Description of problem:
A 26 overcloud nodes failed with a time out, when Heat failed to get the 'done' from one of the Ceph storage nodes while setting the network configuration of the node.
The nodes network configuration is set as it should be but heat doesn't acknowledge it.
The deployment details are: 3 controller nodes, 3 compute nodes and 20 Ceph storage nodes.
This deployment has been tested twice with the same identical results.
Version-Release number of selected component (if applicable):
Steps to Reproduce:
1. Deploy an overcloud with the same amount of nodes as specified above
The deployment fails due to a time out 4 hours after starting
Either the deployment fails after shorter time with a specific error about the problematic node, or the deployment should discard the node and choose another one (if handy) and continue on.
Attached are the logs from the undercloud
Created attachment 1238161 [details]
undercloud logs and /var/log/messages from the problematic node
changed priority and severity.
There are multiple problems
- why did it take 4 hours to give up on the defective node?
- is partial success an option here? It should be. Especially since it is possible to fix the problem with the missing node and add it into the cluster later, right?
In any sufficiently large cluster there will *almost always* be a missing block device, network interface, etc. and the problem should be reported at the end but should not prevent the deployment from succeeding in a reasonable amount of time. So this problem is in fact a OpenStack scalability problem, which makes it a high priority.
(In reply to Ben England from comment #5)
> changed priority and severity.
> There are multiple problems
> - why did it take 4 hours to give up on the defective node?
This is nothing specific to Ceph, 4 hours is the default timeout Ben. If you feel that this is not acceptable, suggest a suitable timeout. Larger deployments get pretty close to the 4 hour timeout, if the Timeout is changed (increased) we need to update keystone as well.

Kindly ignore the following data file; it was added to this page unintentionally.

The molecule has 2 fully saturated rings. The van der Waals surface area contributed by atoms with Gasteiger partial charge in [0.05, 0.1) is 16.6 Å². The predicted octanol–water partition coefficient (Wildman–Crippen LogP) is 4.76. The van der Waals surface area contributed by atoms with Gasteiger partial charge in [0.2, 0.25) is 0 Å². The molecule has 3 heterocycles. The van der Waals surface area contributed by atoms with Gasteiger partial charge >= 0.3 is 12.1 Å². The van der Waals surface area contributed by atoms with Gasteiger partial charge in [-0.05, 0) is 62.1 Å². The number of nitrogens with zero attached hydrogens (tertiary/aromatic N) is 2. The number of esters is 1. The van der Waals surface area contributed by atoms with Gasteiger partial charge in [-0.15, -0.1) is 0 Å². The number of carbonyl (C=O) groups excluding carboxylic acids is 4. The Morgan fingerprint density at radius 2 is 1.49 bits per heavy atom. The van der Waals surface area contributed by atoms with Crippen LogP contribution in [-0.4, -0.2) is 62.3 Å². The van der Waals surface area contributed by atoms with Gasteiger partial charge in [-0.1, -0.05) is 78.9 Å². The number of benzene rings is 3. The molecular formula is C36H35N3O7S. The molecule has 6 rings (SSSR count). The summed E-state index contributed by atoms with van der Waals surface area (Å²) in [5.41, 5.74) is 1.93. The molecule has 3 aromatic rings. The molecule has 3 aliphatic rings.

> - is partial success an option here? It should be. Especially since it is
> possible to fix the problem with the missing node and add it into the
> cluster later, right?
This is not a option today. We have had multiple discussions with the DF DFG team on how to have acceptable tolerance for failures during deployment.
> In any sufficiently large cluster there will *almost always* be a missing
> block device, network interface, etc. and the problem should be reported at
> the end but should not prevent the deployment from succeeding in a
> reasonable amount of time. So this problem is in fact a OpenStack
> scalability problem, which makes it a high priority.
The timeout should not be on the entire deployment, it should be on the next batch of nodes. If you are doing a 1000-node deployment, 4 hours is not enough, nor should it be. We really don't care if it takes 12 hours, or 24 hours, as long as the deployment is steadily making progress at a reasonable rate.
We don't care if every single host gets deployed successfully. For really large deployments it is likely that *some* host(s) will malfunction. That's just expected behavior in a very large cluster. Perhaps there could be a percentage of hosts that we expect to deploy successfully, defaulting to something like 95% (and round up, so if only 4 hosts in the cluster, you expect them all to deploy).
Dropping this bz on advice of the Perf & Scale team dealing with OpenStack.
Joe Talerico's comment: "The timeout is configurable, unless something else has changed? Regardless, we would never recommend deploying all 1000 nodes at once. We have seen where building large number of hosts is error prone."